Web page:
Engine Fire Protection Systems

in Engine Fire Protection Systems

Because fire is one of the most dangerous threats to an aircraft, the potential fire zones of all multiengine aircraft currently produced are protected by a fixed fire protection system. A “fire zone” is an area or region of an aircraft designated by the manufacturer to require fire detection and/or fire extinguishing equipment and a high degree of inherent fire resistance. The term “fixed” describes a permanently installed system in contrast to any type of portable fire extinguishing equipment, such as a hand-held fire extinguisher.

In accordance with Title 14 of the Code of Federal Regulations (14 CFR) parts 23 and 25, engine fire protection systems are mandatory on: multiengine turbine powered airplanes, multiengine reciprocating engine powered airplanes incorporating turbochargers, airplanes with engine(s) located where they are not readily visible from the cockpit, all commuter and transport category airplanes, and the auxiliary power unit (APU) compartment of any airplane incorporating an APU. Fire protection systems are not mandatory for many single and twin reciprocating engine general aviation (GA) aircraft.

Several general failures or hazards can result in overheat conditions or fires peculiar to turbine engine aircraft because of their operating characteristics. The two major types of turbine failure can be classified as 1) thermodynamic and 2) mechanical.

Thermodynamic causes upset the proportion of air used to cool combustion temperatures to the levels that the turbine materials can tolerate. When the cooling cycle is upset, turbine blades can melt, causing a sudden loss of thrust. The rapid buildup of ice on inlet screens or inlet guide vanes can result in severe overheating, causing the turbine blades to melt or to be severed and thrown outward. Such failure can result in a severed tail cone and possible penetration of the aircraft structure, tanks, or equipment near the turbine wheel. In general, most thermodynamic failures are caused by ice, excess air bleed or leakage, or faulty controls that permit compressor stall or excess fuel.

Mechanical failures, such as fractured or thrown blades, can also lead to overheat conditions or fires. Thrown blades can puncture the tail cone, creating an overheat condition. Failure of forward stages of multi-stage turbines usually is much more severe. Penetration of the turbine case by failed blades is a possible fire hazard, as is the penetration of lines and components containing flammable fluids.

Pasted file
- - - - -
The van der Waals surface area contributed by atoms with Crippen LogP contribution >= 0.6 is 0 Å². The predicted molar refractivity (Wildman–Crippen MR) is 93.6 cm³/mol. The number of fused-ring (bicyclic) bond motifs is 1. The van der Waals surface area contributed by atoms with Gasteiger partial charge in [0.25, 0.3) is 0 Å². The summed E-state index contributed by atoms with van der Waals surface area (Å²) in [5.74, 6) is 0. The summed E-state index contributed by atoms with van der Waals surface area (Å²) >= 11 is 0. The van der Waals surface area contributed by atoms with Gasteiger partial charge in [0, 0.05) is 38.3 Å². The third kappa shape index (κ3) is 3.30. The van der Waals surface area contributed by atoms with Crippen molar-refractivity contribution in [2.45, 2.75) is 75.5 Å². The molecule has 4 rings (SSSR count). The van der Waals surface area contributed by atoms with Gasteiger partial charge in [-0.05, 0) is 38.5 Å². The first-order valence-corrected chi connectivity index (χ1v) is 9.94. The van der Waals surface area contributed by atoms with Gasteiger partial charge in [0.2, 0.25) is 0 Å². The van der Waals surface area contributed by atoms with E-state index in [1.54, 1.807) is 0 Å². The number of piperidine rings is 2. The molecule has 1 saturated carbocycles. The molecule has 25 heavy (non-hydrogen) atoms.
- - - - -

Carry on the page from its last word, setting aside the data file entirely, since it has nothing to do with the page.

A high flow of fuel through an improperly adjusted fuel nozzle can cause burn-through of the tail cone in some engines. Engine fires can be caused by burning fluid that occasionally runs out through the exhaust pipe.


A complete fire protection system includes both a fire detection and a fire extinguishing system. To detect fires or overheat conditions, detectors are placed in the various zones to be monitored. Fires are detected in aircraft by using one or more of the following: overheat detectors, rate-of-temperature- rise detectors, and flame detectors. In addition to these methods, other types of detectors are used in aircraft fire protection systems, but are not used to detect engine fires. For example, smoke detectors are better suited to monitor areas such as baggage compartments or lavatories, where materials burn slowly or smolder. Other types of detectors in this category include carbon monoxide detectors.

Fire protection systems on current-production aircraft do not rely on observation by crewmembers as a primary method of fire detection. An ideal fire detector system includes as many of the following features as possible:

  1. A system that does not cause false warnings under any flight or ground condition.
  2. Rapid indication of a fire and accurate location of the fire.
  3. Accurate indication that a fire is out.
  4. Indication that a fire has reignited.
  5. Continuous indication for duration of a fire.
  6. Means for electrically testing the detector system from the aircraft cockpit.
  7. Detectors that resist damage from exposure to oil, water, vibration, extreme temperatures, or handling.
  8. Detectors that are light in weight and easily adaptable to any mounting position.
  9. Detector circuitry that operates directly from the aircraft power system without inverters.
  10. Minimum electrical current requirements when not indicating a fire.
  11. Each detector system should turn on a cockpit light, indicating the location of the fire, and have an audible alarm system.
  12. A separate detector system for each engine.